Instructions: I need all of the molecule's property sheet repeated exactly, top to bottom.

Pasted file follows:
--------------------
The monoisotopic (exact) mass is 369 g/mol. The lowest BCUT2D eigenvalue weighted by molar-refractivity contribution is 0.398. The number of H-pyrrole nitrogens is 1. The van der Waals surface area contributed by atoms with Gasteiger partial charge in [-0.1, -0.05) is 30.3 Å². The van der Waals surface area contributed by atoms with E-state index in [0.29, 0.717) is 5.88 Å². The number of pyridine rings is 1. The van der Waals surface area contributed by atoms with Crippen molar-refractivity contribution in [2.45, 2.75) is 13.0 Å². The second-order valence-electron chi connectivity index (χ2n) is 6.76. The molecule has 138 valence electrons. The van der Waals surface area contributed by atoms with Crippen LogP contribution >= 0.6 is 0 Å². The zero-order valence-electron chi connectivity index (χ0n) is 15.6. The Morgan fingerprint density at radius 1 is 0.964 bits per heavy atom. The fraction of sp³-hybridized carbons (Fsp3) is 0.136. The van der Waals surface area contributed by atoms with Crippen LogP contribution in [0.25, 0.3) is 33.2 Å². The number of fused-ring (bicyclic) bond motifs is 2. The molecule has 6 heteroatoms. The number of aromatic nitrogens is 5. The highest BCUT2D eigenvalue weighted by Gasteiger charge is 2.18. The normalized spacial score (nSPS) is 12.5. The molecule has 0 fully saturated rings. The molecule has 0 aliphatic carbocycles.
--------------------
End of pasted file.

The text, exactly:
The monoisotopic (exact) mass is 369 g/mol. The lowest BCUT2D eigenvalue weighted by molar-refractivity contribution is 0.398. The number of H-pyrrole nitrogens is 1. The van der Waals surface area contributed by atoms with Gasteiger partial charge in [-0.1, -0.05) is 30.3 Å². The van der Waals surface area contributed by atoms with E-state index in [0.29, 0.717) is 5.88 Å². The number of pyridine rings is 1. The van der Waals surface area contributed by atoms with Crippen molar-refractivity contribution in [2.45, 2.75) is 13.0 Å². The second-order valence-electron chi connectivity index (χ2n) is 6.76. The molecule has 138 valence electrons. The van der Waals surface area contributed by atoms with Crippen LogP contribution >= 0.6 is 0 Å². The zero-order valence-electron chi connectivity index (χ0n) is 15.6. The Morgan fingerprint density at radius 1 is 0.964 bits per heavy atom. The fraction of sp³-hybridized carbons (Fsp3) is 0.136. The van der Waals surface area contributed by atoms with Crippen LogP contribution in [0.25, 0.3) is 33.2 Å². The number of fused-ring (bicyclic) bond motifs is 2. The molecule has 6 heteroatoms. The number of aromatic nitrogens is 5. The highest BCUT2D eigenvalue weighted by Gasteiger charge is 2.18. The normalized spacial score (nSPS) is 12.5. The molecule has 0 fully saturated rings. The molecule has 0 aliphatic carbocycles.